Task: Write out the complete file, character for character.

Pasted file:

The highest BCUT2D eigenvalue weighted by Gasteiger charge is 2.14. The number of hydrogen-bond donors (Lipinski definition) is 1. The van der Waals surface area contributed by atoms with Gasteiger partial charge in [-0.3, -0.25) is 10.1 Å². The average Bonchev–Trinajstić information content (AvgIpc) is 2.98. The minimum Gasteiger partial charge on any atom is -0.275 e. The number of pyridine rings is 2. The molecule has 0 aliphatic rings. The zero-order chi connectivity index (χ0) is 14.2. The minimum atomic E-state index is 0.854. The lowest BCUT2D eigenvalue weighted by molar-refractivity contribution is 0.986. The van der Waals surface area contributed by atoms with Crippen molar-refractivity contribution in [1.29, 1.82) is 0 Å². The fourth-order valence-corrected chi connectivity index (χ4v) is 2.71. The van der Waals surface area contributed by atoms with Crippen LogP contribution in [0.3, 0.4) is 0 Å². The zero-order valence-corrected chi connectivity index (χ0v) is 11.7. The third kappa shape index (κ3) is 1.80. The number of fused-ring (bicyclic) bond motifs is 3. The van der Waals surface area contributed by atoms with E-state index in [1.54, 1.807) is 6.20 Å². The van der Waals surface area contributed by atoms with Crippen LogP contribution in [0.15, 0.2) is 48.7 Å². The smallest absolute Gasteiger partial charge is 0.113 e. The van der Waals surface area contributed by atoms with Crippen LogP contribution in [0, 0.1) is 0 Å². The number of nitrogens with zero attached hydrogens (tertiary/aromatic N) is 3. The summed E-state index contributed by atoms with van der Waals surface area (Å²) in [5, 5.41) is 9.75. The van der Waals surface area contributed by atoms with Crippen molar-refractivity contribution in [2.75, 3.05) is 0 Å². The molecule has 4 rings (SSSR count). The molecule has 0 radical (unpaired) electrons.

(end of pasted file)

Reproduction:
The highest BCUT2D eigenvalue weighted by Gasteiger charge is 2.14. The number of hydrogen-bond donors (Lipinski definition) is 1. The van der Waals surface area contributed by atoms with Gasteiger partial charge in [-0.3, -0.25) is 10.1 Å². The average Bonchev–Trinajstić information content (AvgIpc) is 2.98. The minimum Gasteiger partial charge on any atom is -0.275 e. The number of pyridine rings is 2. The molecule has 0 aliphatic rings. The zero-order chi connectivity index (χ0) is 14.2. The minimum atomic E-state index is 0.854. The lowest BCUT2D eigenvalue weighted by molar-refractivity contribution is 0.986. The van der Waals surface area contributed by atoms with Crippen molar-refractivity contribution in [1.29, 1.82) is 0 Å². The fourth-order valence-corrected chi connectivity index (χ4v) is 2.71. The van der Waals surface area contributed by atoms with Crippen LogP contribution in [0.3, 0.4) is 0 Å². The zero-order valence-corrected chi connectivity index (χ0v) is 11.7. The third kappa shape index (κ3) is 1.80. The number of fused-ring (bicyclic) bond motifs is 3. The van der Waals surface area contributed by atoms with E-state index in [1.54, 1.807) is 6.20 Å². The van der Waals surface area contributed by atoms with Crippen LogP contribution in [0.15, 0.2) is 48.7 Å². The smallest absolute Gasteiger partial charge is 0.113 e. The van der Waals surface area contributed by atoms with Crippen LogP contribution in [0, 0.1) is 0 Å². The number of nitrogens with zero attached hydrogens (tertiary/aromatic N) is 3. The summed E-state index contributed by atoms with van der Waals surface area (Å²) in [5, 5.41) is 9.75. The van der Waals surface area contributed by atoms with Crippen molar-refractivity contribution in [2.75, 3.05) is 0 Å². The molecule has 4 rings (SSSR count). The molecule has 0 radical (unpaired) electrons.